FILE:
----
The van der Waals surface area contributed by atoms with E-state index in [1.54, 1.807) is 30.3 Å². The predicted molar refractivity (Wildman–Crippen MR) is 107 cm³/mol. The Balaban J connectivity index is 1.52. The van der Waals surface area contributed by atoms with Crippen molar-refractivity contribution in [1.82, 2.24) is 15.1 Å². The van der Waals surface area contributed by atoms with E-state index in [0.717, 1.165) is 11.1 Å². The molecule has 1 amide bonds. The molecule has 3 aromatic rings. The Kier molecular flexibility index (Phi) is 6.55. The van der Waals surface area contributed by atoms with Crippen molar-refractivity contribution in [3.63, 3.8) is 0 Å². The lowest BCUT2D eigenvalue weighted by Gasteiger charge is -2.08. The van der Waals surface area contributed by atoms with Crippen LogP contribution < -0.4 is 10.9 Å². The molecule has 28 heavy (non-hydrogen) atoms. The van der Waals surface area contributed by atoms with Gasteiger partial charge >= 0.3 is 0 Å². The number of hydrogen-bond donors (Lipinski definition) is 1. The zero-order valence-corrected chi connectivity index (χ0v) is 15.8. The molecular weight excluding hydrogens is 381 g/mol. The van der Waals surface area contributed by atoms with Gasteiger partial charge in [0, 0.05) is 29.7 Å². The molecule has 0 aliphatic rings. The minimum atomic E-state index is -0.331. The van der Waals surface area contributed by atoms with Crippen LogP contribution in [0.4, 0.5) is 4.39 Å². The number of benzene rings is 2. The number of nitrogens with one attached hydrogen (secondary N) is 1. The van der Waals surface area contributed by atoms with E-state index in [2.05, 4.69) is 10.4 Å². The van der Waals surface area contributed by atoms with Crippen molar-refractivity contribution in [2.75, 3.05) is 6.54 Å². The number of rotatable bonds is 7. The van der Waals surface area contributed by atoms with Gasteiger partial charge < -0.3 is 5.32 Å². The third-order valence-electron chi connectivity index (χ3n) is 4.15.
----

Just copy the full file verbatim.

The van der Waals surface area contributed by atoms with E-state index in [1.54, 1.807) is 30.3 Å². The predicted molar refractivity (Wildman–Crippen MR) is 107 cm³/mol. The Balaban J connectivity index is 1.52. The van der Waals surface area contributed by atoms with Crippen molar-refractivity contribution in [1.82, 2.24) is 15.1 Å². The van der Waals surface area contributed by atoms with E-state index in [0.717, 1.165) is 11.1 Å². The molecule has 1 amide bonds. The molecule has 3 aromatic rings. The Kier molecular flexibility index (Phi) is 6.55. The van der Waals surface area contributed by atoms with Crippen molar-refractivity contribution in [3.63, 3.8) is 0 Å². The lowest BCUT2D eigenvalue weighted by Gasteiger charge is -2.08. The van der Waals surface area contributed by atoms with Crippen LogP contribution < -0.4 is 10.9 Å². The molecule has 28 heavy (non-hydrogen) atoms. The van der Waals surface area contributed by atoms with Gasteiger partial charge >= 0.3 is 0 Å². The number of hydrogen-bond donors (Lipinski definition) is 1. The zero-order valence-corrected chi connectivity index (χ0v) is 15.8. The molecular weight excluding hydrogens is 381 g/mol. The van der Waals surface area contributed by atoms with Gasteiger partial charge in [0, 0.05) is 29.7 Å². The molecule has 0 aliphatic rings. The minimum atomic E-state index is -0.331. The van der Waals surface area contributed by atoms with Crippen LogP contribution in [0.4, 0.5) is 4.39 Å². The number of benzene rings is 2. The number of nitrogens with one attached hydrogen (secondary N) is 1. The van der Waals surface area contributed by atoms with E-state index in [2.05, 4.69) is 10.4 Å². The van der Waals surface area contributed by atoms with Crippen molar-refractivity contribution in [2.75, 3.05) is 6.54 Å². The number of rotatable bonds is 7. The van der Waals surface area contributed by atoms with Gasteiger partial charge < -0.3 is 5.32 Å². The third-order valence-electron chi connectivity index (χ3n) is 4.15.